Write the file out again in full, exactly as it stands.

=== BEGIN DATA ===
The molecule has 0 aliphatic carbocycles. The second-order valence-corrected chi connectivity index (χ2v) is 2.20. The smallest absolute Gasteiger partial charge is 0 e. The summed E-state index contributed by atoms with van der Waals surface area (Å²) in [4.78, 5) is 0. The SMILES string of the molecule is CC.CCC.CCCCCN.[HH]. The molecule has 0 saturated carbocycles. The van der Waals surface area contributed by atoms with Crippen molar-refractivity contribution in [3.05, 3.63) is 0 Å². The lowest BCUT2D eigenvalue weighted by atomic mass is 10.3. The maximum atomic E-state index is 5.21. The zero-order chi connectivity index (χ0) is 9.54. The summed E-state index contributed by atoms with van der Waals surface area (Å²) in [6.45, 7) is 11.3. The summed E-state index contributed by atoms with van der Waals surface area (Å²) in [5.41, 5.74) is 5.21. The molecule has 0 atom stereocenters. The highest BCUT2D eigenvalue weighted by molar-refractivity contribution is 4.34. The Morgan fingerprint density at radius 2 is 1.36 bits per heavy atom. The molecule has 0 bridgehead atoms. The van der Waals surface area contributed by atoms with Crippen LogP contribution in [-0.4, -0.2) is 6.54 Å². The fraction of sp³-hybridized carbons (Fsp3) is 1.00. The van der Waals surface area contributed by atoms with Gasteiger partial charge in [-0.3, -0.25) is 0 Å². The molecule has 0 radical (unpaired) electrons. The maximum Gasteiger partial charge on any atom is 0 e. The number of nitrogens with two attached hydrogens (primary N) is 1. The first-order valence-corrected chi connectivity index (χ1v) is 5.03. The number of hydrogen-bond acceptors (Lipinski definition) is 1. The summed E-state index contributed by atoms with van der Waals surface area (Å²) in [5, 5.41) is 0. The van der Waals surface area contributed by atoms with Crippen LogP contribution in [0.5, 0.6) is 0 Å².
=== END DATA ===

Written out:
The molecule has 0 aliphatic carbocycles. The second-order valence-corrected chi connectivity index (χ2v) is 2.20. The smallest absolute Gasteiger partial charge is 0 e. The summed E-state index contributed by atoms with van der Waals surface area (Å²) in [4.78, 5) is 0. The SMILES string of the molecule is CC.CCC.CCCCCN.[HH]. The molecule has 0 saturated carbocycles. The van der Waals surface area contributed by atoms with Crippen molar-refractivity contribution in [3.05, 3.63) is 0 Å². The lowest BCUT2D eigenvalue weighted by atomic mass is 10.3. The maximum atomic E-state index is 5.21. The zero-order chi connectivity index (χ0) is 9.54. The summed E-state index contributed by atoms with van der Waals surface area (Å²) in [6.45, 7) is 11.3. The summed E-state index contributed by atoms with van der Waals surface area (Å²) in [5.41, 5.74) is 5.21. The molecule has 0 atom stereocenters. The highest BCUT2D eigenvalue weighted by molar-refractivity contribution is 4.34. The Morgan fingerprint density at radius 2 is 1.36 bits per heavy atom. The molecule has 0 bridgehead atoms. The van der Waals surface area contributed by atoms with Crippen LogP contribution in [-0.4, -0.2) is 6.54 Å². The fraction of sp³-hybridized carbons (Fsp3) is 1.00. The van der Waals surface area contributed by atoms with Gasteiger partial charge in [-0.3, -0.25) is 0 Å². The molecule has 0 radical (unpaired) electrons. The maximum Gasteiger partial charge on any atom is 0 e. The number of nitrogens with two attached hydrogens (primary N) is 1. The first-order valence-corrected chi connectivity index (χ1v) is 5.03. The number of hydrogen-bond acceptors (Lipinski definition) is 1. The summed E-state index contributed by atoms with van der Waals surface area (Å²) in [5, 5.41) is 0. The van der Waals surface area contributed by atoms with Crippen LogP contribution in [0.5, 0.6) is 0 Å².